• 78xx series ICs have built-in protection against a circuit drawing too much current. They have protection against overheating and short-circuits, making them robust in most applications.[5]

Disadvantages[edit]

  • The input voltage must always be higher than the output voltage by some minimum amount (typically 2.5 volts). This can make these devices unsuitable for powering some devices from certain types of power sources (for example, powering a circuit that requires 5 volts using 6-volt batteries will not work using a 7805).[6]
  • As they are based on a linear regulator design, the input current required is always the same as the output current. As the input voltage must always be higher than the output voltage, this means that the total power (voltage multiplied by current) going into the 78xx will be more than the output power provided. The difference is dissipated as heat. This means both that for some applications an adequate heatsink must be provided, and also that a (often substantial) portion of the input power is wasted during the process, rendering them less efficient than some other types of power supplies. When the input voltage is significantly higher than the regulated output voltage (for example, powering a 7805 using a 24 volt power source), this inefficiency can be a significant issue.[7] Buck converters may be preferred over 78xx regulators because they are more efficient and do not require heat sinks, but they are more expensive.
  • When using them in 'LM317 mode', with an R1/R2 voltage divider, note that the bias/adjust current drawn is several orders of magnitude higher (5mA vs 50uA), so this extra current makes the simple R1/R2 voltage division calculation less accurate for higher values of R.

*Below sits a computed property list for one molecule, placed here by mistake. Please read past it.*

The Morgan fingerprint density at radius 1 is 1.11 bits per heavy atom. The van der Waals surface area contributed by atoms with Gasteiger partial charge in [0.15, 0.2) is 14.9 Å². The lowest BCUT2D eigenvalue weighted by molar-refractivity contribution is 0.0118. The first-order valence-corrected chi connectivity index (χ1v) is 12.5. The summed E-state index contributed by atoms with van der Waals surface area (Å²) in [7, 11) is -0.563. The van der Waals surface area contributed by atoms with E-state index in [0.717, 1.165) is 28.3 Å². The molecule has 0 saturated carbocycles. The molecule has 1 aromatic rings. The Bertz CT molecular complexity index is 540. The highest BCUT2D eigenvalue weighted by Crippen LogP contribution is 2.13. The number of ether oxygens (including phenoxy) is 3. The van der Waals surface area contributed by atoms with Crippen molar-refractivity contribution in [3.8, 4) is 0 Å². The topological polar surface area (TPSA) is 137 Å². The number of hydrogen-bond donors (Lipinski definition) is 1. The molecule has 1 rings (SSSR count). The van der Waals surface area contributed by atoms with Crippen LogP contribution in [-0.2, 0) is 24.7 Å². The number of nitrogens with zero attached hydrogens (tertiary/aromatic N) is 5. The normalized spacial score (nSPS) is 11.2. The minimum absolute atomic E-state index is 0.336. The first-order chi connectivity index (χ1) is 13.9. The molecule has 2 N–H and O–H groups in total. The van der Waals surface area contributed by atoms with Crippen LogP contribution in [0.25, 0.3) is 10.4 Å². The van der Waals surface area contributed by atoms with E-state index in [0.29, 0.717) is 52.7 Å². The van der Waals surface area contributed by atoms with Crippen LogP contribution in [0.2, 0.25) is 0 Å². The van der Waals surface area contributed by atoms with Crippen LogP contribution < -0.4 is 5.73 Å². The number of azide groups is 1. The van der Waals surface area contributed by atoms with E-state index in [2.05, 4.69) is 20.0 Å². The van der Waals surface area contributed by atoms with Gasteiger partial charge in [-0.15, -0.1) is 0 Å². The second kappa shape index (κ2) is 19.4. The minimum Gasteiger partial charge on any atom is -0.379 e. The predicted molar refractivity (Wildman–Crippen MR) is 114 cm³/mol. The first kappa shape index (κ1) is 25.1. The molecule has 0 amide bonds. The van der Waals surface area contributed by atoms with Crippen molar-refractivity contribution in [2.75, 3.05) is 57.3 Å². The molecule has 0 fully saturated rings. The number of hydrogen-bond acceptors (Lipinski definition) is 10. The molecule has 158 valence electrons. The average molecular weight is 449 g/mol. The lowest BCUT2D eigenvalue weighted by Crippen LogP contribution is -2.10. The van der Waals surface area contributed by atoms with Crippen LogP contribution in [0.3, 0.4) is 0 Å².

See also[edit]

References[edit]

  1. ^ Muhammad Rashid (13 January 2011). Power Electronics Handbook. Elsevier. pp. 609–. ISBN 978-0-12-382037-2. 
  2. ^ Mark Balch (20 June 2003). Complete Digital Design : A Comprehensive Guide to Digital Electronics and Computer System Architecture: A Comprehensive Guide to Digital Electronics and Computer System Architecture. McGraw Hill Professional. ISBN 978-0-07-140927-8. 
  3. ^ Electronic Circuit Analysis. Pearson Education India. 2012. pp. 14–. ISBN 978-81-317-5428-3. 
  4. ^ Jonathan Oxer; Hugh Blemings (28 December 2009). Practical Arduino: Cool Projects for Open Source Hardware. Apress. pp. 224–. ISBN 978-1-4302-2477-8. 
  5. ^ BISWANATH PAUL (30 June 2014). Industrial Electronics and Control. PHI Learning Pvt. Ltd. pp. 35–. ISBN 978-81-203-4990-2. 
  6. ^ Warren Gay (17 September 2014). Mastering the Raspberry Pi. Apress. pp. 24–. ISBN 978-1-4842-0181-7. 
  7. ^ Charles Platt (19 October 2012). Encyclopedia of Electronic Components Volume 1: Resistors, Capacitors, Inductors, Switches, Encoders, Relays, Transistors. "O'Reilly Media, Inc.". pp. 163–. ISBN 978-1-4493-3387-4. 

External links[edit]

Datasheets / Databooks